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Someone was throwing stones: Roger was dropping them, his one hand still on the lever. Below him, Ralph was a shock of hair and Piggy a bag of fat. (11.198)
From Roger's vantage point (literally and figuratively), Ralph and Piggy have no humanity. He reduces them to "hair" and "fat," because if they have no identities then he's not really a cold-blooded murderer.
Quote Ralph listened […]. He had even glimpsed one of them, striped brown, black, and red, and had judged that it was Bill. But really, thought Ralph, this was not Bill. This was a savage whose image refused to blend with that ancient picture of a boy in shorts and shirt. (12.2)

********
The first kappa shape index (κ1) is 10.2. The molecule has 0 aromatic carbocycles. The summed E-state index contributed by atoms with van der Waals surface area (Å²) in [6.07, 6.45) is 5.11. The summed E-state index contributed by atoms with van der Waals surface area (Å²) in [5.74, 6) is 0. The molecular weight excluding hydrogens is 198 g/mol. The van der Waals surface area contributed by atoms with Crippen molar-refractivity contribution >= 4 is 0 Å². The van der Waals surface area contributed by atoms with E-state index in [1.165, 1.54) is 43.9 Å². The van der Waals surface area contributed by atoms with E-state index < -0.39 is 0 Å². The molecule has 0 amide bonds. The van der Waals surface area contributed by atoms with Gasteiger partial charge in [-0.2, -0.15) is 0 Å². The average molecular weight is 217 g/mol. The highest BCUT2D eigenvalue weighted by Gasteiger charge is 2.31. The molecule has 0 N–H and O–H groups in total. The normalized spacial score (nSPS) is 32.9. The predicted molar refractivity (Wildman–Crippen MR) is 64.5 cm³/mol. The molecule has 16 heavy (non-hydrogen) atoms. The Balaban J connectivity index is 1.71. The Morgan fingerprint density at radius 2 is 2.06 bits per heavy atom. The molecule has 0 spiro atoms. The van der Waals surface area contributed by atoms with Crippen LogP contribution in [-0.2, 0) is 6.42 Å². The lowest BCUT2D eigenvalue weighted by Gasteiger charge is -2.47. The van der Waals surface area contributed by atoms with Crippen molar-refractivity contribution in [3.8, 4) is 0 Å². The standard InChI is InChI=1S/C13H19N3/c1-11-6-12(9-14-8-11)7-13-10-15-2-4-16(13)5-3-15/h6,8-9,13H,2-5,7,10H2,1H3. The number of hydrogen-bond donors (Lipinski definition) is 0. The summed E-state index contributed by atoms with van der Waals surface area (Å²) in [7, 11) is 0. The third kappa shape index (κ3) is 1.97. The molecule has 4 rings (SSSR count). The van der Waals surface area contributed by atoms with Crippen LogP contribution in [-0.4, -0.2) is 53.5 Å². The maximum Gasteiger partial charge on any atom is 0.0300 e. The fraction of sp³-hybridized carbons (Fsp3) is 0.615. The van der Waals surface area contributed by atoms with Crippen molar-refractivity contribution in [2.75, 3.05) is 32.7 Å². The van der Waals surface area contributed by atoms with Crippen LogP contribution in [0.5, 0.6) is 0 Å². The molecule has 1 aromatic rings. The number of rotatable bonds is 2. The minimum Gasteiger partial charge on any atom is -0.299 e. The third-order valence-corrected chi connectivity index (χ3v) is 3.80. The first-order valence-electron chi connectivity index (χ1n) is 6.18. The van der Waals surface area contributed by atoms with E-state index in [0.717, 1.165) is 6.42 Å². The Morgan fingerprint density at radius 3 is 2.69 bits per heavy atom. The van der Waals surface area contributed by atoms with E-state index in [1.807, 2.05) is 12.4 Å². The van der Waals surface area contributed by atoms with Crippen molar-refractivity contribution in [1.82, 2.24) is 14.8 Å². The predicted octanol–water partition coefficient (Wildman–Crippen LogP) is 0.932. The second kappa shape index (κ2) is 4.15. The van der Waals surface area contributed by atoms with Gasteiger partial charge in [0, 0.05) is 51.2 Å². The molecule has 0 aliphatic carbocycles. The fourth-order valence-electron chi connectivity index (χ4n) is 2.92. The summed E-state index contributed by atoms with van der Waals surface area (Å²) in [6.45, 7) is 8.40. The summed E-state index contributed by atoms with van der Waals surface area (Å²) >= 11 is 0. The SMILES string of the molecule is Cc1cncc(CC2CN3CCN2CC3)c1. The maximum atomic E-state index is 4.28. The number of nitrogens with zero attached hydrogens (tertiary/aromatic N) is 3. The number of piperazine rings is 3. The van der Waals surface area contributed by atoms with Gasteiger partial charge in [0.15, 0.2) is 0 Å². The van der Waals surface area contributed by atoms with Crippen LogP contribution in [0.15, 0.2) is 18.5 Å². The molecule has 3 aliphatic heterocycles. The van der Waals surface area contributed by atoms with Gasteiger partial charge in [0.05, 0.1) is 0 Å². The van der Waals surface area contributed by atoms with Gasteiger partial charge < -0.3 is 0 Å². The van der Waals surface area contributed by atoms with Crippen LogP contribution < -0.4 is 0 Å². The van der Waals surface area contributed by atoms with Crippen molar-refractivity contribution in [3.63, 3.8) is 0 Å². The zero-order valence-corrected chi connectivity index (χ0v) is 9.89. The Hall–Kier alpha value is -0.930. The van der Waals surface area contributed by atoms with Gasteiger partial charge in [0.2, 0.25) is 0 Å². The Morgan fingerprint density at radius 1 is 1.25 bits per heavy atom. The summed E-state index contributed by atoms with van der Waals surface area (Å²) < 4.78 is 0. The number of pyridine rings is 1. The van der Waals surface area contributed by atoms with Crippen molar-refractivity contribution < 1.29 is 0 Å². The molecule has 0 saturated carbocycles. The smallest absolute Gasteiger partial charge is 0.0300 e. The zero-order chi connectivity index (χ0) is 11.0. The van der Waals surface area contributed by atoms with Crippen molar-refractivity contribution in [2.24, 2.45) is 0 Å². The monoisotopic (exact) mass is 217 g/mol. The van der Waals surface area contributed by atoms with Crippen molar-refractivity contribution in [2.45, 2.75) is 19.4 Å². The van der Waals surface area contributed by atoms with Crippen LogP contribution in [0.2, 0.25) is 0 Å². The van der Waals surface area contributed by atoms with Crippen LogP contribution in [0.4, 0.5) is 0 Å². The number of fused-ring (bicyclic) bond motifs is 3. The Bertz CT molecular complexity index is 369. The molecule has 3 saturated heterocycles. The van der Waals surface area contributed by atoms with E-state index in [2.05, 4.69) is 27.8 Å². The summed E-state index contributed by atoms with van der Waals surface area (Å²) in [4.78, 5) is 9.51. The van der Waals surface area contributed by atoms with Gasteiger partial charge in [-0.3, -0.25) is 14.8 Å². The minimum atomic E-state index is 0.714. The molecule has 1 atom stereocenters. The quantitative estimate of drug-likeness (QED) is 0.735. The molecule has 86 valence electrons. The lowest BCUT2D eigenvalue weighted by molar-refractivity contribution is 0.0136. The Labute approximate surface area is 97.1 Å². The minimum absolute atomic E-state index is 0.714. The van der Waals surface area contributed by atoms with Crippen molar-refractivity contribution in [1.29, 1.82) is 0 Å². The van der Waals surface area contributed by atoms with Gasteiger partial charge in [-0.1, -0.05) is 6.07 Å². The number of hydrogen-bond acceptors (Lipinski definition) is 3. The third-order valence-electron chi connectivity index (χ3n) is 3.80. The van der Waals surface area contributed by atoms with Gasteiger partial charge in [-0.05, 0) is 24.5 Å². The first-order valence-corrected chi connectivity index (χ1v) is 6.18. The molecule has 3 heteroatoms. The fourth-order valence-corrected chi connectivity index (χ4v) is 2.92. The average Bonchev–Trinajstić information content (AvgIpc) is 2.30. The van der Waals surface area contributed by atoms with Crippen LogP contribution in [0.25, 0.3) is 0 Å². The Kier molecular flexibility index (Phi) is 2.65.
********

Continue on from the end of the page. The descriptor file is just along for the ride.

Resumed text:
Ralph is doing what we aren't allowed to do: he's convinced himself that these little terrors aren't the same boys he knew before. If they were, he'd have to face the fact that they all—including himself—are evil and savage. It's a lot easier for him to say "this [is] not Bill." Is he right? Or are the "savage" and "Bill" one and the same?
The boys, their bodies streaked with colored clay, sharp sticks in their hands, were standing on the beach making no noise at all. (12.219)
When the naval officer shows up, the "painted savages" turn back into "little boys" covered with clay and holding sharp sticks. Ralph is no longer afraid of them in the presence of this representative of civilization and the adult world—even though the boys could conceivably overpower the adult and send him the way of Simon and Piggy.